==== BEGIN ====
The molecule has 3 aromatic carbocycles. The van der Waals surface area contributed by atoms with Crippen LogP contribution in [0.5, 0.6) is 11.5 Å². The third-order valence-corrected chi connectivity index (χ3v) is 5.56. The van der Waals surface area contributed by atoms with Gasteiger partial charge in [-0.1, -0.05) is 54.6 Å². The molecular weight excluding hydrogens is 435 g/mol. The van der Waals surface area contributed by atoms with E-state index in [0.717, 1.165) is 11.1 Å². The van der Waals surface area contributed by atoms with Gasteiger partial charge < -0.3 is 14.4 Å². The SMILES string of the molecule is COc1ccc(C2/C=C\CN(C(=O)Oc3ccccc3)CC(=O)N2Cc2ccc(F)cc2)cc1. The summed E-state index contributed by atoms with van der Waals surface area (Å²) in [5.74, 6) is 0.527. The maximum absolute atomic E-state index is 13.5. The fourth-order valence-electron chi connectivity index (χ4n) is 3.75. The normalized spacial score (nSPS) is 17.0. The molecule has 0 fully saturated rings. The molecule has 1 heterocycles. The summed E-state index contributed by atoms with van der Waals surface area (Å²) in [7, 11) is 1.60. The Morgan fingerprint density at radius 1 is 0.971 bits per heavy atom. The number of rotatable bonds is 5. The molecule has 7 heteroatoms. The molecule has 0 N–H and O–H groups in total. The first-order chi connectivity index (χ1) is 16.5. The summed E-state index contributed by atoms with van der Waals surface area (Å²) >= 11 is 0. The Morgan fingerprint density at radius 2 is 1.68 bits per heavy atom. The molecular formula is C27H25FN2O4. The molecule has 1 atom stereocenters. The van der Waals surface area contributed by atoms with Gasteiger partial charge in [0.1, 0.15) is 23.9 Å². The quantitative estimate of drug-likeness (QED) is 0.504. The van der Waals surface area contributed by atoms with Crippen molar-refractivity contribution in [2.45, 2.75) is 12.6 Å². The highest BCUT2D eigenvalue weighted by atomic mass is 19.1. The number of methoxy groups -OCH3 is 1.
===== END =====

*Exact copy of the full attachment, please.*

The molecule has 3 aromatic carbocycles. The van der Waals surface area contributed by atoms with Crippen LogP contribution in [0.5, 0.6) is 11.5 Å². The third-order valence-corrected chi connectivity index (χ3v) is 5.56. The van der Waals surface area contributed by atoms with Gasteiger partial charge in [-0.1, -0.05) is 54.6 Å². The molecular weight excluding hydrogens is 435 g/mol. The van der Waals surface area contributed by atoms with E-state index in [0.717, 1.165) is 11.1 Å². The van der Waals surface area contributed by atoms with Gasteiger partial charge < -0.3 is 14.4 Å². The SMILES string of the molecule is COc1ccc(C2/C=C\CN(C(=O)Oc3ccccc3)CC(=O)N2Cc2ccc(F)cc2)cc1. The summed E-state index contributed by atoms with van der Waals surface area (Å²) in [5.74, 6) is 0.527. The maximum absolute atomic E-state index is 13.5. The fourth-order valence-electron chi connectivity index (χ4n) is 3.75. The normalized spacial score (nSPS) is 17.0. The molecule has 0 fully saturated rings. The molecule has 1 heterocycles. The summed E-state index contributed by atoms with van der Waals surface area (Å²) in [7, 11) is 1.60. The Morgan fingerprint density at radius 1 is 0.971 bits per heavy atom. The number of rotatable bonds is 5. The molecule has 7 heteroatoms. The molecule has 0 N–H and O–H groups in total. The first-order chi connectivity index (χ1) is 16.5. The summed E-state index contributed by atoms with van der Waals surface area (Å²) >= 11 is 0. The Morgan fingerprint density at radius 2 is 1.68 bits per heavy atom. The molecular formula is C27H25FN2O4. The molecule has 1 atom stereocenters. The van der Waals surface area contributed by atoms with Gasteiger partial charge in [0.1, 0.15) is 23.9 Å². The quantitative estimate of drug-likeness (QED) is 0.504. The van der Waals surface area contributed by atoms with Crippen molar-refractivity contribution in [2.45, 2.75) is 12.6 Å². The highest BCUT2D eigenvalue weighted by atomic mass is 19.1. The number of methoxy groups -OCH3 is 1.